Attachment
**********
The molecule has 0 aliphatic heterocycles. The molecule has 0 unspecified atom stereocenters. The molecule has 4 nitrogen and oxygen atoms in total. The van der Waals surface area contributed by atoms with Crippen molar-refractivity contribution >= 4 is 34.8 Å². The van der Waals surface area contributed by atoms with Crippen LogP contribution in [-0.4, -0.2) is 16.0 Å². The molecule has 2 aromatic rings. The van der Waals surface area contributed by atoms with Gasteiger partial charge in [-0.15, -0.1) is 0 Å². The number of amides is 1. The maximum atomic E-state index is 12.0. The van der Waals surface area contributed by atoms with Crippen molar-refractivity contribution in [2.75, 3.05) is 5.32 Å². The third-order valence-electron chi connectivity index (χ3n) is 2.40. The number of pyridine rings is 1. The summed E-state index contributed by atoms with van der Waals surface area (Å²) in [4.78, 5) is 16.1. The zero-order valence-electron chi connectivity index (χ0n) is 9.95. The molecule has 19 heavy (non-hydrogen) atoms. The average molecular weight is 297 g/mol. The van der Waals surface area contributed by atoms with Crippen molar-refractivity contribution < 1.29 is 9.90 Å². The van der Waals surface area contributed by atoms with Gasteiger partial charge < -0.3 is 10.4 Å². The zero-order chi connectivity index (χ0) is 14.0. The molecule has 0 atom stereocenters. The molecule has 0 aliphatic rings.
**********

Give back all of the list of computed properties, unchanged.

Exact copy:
The molecule has 0 aliphatic heterocycles. The molecule has 0 unspecified atom stereocenters. The molecule has 4 nitrogen and oxygen atoms in total. The van der Waals surface area contributed by atoms with Crippen molar-refractivity contribution >= 4 is 34.8 Å². The van der Waals surface area contributed by atoms with Crippen LogP contribution in [-0.4, -0.2) is 16.0 Å². The molecule has 2 aromatic rings. The van der Waals surface area contributed by atoms with Gasteiger partial charge in [-0.15, -0.1) is 0 Å². The number of amides is 1. The maximum atomic E-state index is 12.0. The van der Waals surface area contributed by atoms with Crippen molar-refractivity contribution in [2.75, 3.05) is 5.32 Å². The third-order valence-electron chi connectivity index (χ3n) is 2.40. The number of pyridine rings is 1. The summed E-state index contributed by atoms with van der Waals surface area (Å²) in [4.78, 5) is 16.1. The zero-order valence-electron chi connectivity index (χ0n) is 9.95. The molecule has 19 heavy (non-hydrogen) atoms. The average molecular weight is 297 g/mol. The van der Waals surface area contributed by atoms with Crippen molar-refractivity contribution < 1.29 is 9.90 Å². The van der Waals surface area contributed by atoms with Gasteiger partial charge < -0.3 is 10.4 Å². The zero-order chi connectivity index (χ0) is 14.0. The molecule has 0 atom stereocenters. The molecule has 0 aliphatic rings.